Here at the house of Ekins’ we decided to up the interesting ante and get a puppy.

This has always been on the periphery, and now with all this ‘free time’ (ha!) it seemed like the ‘ideal’ moment. (You’ll notice there’s a lot of air quoting going on here…we are at best optimistic, at worst utterly deluded!!).

Five weeks ago we welcomed Rabbit into the hood. At 6 months she’s as big as I would hope a full grown pup to be – and if the paws and ears are anything to go by, there’s some growing to be done yet!

However, she’s soft, loves the cat (he’s less enamoured when she bounds at him), speaks perfect Romanian (yep, she’s a Romanian Rescue Dog) although a little spooky with leads, harnesses, roads, and gets wicked travel sick.

The cool thing about rescue puppies is that you come into it respecting that they have a back story you’ll never know and that they’ll require a level of patience, love and commitment beyond what you thought you could give (much like a baby).

You also learn pretty quick about pack dynamics and maintaining boundaries if you want to have any kind of harmony in the household.

We’re loving being a dog house again, and it’s been really interesting to watch the Bear adjusting to sharing attention and taking responsibility, not just for looking after a dog, but for her actions too.

Speaking of taking responsibility for their actions, I’ve been reading ‘The Book You Wish Your Parents Had Read (And Your Children Will Be Glad You Did)’ by Philippa Perry. 

Whether you have young kids, grown up kids or are just interested in relating to other humans better, it’s a useful read. One of the biggest takeaways for me was around reframing my response to the Bear’s behaviour, especially when it’s inappropriate or downright naughty.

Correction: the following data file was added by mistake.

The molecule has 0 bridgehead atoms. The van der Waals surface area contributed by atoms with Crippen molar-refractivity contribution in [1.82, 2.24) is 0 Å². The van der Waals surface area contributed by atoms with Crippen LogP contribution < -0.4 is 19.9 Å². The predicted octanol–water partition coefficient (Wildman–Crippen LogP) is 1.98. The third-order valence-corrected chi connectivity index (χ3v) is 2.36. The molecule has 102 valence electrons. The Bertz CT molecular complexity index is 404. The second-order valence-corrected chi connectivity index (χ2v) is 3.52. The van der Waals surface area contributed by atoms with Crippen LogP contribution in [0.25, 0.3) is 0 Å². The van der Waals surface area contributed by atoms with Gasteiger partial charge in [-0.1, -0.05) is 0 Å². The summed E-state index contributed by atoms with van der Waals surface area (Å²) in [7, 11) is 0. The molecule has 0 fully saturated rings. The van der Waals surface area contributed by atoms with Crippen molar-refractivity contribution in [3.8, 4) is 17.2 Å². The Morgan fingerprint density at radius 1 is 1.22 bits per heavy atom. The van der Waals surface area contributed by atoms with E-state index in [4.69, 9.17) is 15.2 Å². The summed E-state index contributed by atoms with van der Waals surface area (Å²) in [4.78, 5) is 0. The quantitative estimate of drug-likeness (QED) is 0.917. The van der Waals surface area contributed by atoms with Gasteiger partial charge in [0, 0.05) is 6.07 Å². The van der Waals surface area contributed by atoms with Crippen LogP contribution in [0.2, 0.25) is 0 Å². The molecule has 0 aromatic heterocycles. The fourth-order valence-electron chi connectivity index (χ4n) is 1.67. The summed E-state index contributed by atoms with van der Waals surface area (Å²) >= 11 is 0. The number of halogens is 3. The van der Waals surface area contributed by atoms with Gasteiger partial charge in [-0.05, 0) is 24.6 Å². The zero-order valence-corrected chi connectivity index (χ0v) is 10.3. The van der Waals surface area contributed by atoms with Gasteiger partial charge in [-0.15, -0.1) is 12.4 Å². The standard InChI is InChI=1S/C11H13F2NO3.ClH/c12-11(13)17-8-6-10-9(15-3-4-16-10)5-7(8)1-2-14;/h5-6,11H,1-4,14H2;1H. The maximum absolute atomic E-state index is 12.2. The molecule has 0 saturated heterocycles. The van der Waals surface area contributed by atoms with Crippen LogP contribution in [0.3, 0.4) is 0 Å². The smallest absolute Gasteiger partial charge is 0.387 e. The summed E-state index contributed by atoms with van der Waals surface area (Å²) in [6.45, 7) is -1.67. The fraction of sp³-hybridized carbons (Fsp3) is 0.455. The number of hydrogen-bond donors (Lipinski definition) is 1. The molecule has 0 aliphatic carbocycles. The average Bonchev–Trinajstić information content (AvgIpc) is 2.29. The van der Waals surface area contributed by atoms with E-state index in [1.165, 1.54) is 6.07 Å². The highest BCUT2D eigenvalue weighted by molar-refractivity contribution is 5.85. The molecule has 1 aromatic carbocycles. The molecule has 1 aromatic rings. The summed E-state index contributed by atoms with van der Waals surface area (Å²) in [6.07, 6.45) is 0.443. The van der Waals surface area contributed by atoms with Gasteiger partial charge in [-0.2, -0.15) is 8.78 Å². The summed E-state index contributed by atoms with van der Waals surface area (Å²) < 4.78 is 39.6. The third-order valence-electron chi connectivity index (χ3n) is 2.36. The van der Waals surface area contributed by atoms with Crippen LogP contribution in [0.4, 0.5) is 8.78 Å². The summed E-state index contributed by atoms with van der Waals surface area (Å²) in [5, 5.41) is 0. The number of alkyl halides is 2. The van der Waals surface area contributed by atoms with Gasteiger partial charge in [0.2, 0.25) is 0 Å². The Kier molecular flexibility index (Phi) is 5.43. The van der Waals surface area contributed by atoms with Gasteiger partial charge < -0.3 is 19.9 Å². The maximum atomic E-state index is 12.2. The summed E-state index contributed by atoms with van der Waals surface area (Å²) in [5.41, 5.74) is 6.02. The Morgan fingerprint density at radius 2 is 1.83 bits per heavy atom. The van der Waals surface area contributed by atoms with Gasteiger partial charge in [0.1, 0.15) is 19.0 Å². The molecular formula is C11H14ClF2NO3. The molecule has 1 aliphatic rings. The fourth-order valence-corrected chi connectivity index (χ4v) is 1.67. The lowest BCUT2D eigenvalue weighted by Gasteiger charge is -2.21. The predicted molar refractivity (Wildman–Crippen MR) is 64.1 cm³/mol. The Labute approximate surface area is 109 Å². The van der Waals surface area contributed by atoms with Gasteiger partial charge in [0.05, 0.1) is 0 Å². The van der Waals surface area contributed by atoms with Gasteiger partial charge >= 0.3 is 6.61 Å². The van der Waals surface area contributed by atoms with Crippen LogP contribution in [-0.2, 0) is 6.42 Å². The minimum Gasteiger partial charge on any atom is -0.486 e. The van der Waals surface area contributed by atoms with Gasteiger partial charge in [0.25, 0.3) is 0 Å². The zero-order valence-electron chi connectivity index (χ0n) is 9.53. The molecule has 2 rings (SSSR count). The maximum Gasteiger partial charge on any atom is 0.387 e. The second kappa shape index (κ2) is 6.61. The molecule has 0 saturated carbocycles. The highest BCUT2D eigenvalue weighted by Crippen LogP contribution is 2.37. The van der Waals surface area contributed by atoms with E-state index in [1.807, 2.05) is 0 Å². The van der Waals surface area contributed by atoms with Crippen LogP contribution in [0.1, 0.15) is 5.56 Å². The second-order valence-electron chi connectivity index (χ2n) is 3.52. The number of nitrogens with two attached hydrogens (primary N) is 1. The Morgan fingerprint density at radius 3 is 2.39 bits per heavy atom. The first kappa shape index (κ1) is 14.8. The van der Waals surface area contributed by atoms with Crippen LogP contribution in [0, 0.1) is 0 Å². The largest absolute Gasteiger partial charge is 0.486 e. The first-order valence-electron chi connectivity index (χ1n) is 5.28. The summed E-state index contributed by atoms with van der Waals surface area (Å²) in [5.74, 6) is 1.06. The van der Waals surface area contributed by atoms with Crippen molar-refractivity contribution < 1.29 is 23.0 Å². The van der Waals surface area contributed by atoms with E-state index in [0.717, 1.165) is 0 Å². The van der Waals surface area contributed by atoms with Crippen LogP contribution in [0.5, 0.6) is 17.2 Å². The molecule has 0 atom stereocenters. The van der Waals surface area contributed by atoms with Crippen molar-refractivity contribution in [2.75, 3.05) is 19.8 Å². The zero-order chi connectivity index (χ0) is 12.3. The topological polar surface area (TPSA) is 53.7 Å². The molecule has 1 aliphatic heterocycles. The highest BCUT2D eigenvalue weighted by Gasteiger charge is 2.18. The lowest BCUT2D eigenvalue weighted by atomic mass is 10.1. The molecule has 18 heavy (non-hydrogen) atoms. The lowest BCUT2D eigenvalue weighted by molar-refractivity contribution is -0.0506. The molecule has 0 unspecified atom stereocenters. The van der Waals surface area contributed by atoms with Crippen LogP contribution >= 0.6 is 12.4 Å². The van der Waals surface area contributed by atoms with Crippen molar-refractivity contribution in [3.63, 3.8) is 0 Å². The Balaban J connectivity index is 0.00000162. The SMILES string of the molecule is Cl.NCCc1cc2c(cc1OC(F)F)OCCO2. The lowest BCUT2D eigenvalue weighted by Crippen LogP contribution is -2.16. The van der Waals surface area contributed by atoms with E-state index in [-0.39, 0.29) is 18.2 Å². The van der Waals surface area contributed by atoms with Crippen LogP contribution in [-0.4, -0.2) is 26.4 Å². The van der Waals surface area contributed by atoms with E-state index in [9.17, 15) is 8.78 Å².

As in parenting, so in healing, when we make the choice to take responsibility for where we are now, and how we respond to it, that pause between the stimulus and the response is all important. In that gap, we can stop ourselves from falling into the ‘You did this to Me’ trap and can get curious about why that situation or behaviour makes us feel the way it does.

It takes some practice, but I’ve found it a super helpful tool for breaking out of unhelpful patterns. When we realise that a lot of our responses aren’t truly our responses, but actually a throwback to the way we were parented, and the way our parents were parented, and so on back generationally, you realise that the energy connected to the way we behave is old gunky fear that we have the power to release.

Taking back that power lies in our acknowledgement that we can create a pause between the stimulus (the things we are antagonised by) and our response (often learnt rather than organic and of the moment). If you find that at times you look back at your response and think “Crap, I sound just like my *insert parent/caregiver name here*” and that wasn’t the way you’d hope to reply then I highly recommend reading this book and/or seeking advice from a trained counsellor or psychotherapist.

I find that there is magic in that pause, in the few seconds it takes to check in, take a breath and ask yourself how you really feel, you can really start to own your position in any relationship, be that with a child, parent, friend or client.

If you would be interested in learning more about how I, personally view that pause, come join me from Monday 3rd of August to Friday 8th of August at 4:30pm in The Wonder Experiment, my free 5 day course looking at self care and returning to centre in crazy times as creative people. You can join the free course here in my The Wonder Experiment Facebook group